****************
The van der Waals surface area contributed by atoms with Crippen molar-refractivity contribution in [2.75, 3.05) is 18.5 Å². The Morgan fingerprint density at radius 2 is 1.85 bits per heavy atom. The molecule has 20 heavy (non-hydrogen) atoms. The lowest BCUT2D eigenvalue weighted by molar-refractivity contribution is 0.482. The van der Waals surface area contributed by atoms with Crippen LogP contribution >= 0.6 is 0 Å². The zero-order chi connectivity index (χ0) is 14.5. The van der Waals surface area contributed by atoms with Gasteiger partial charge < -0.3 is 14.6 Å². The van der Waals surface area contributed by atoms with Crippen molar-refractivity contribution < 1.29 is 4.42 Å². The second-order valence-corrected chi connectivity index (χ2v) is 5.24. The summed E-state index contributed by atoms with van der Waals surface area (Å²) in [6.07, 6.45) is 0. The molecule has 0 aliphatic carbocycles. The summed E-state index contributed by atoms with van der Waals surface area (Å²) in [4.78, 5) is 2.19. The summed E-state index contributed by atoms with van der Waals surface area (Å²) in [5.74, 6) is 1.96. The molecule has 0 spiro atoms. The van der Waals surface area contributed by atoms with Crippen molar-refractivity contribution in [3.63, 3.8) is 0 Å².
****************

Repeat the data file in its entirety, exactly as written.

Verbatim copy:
The van der Waals surface area contributed by atoms with Crippen molar-refractivity contribution in [2.75, 3.05) is 18.5 Å². The Morgan fingerprint density at radius 2 is 1.85 bits per heavy atom. The molecule has 20 heavy (non-hydrogen) atoms. The lowest BCUT2D eigenvalue weighted by molar-refractivity contribution is 0.482. The van der Waals surface area contributed by atoms with Crippen LogP contribution >= 0.6 is 0 Å². The zero-order chi connectivity index (χ0) is 14.5. The van der Waals surface area contributed by atoms with Gasteiger partial charge < -0.3 is 14.6 Å². The van der Waals surface area contributed by atoms with Crippen molar-refractivity contribution < 1.29 is 4.42 Å². The second-order valence-corrected chi connectivity index (χ2v) is 5.24. The summed E-state index contributed by atoms with van der Waals surface area (Å²) in [6.07, 6.45) is 0. The molecule has 0 aliphatic carbocycles. The summed E-state index contributed by atoms with van der Waals surface area (Å²) in [4.78, 5) is 2.19. The summed E-state index contributed by atoms with van der Waals surface area (Å²) in [5.74, 6) is 1.96. The molecule has 0 spiro atoms. The van der Waals surface area contributed by atoms with Crippen molar-refractivity contribution in [3.63, 3.8) is 0 Å².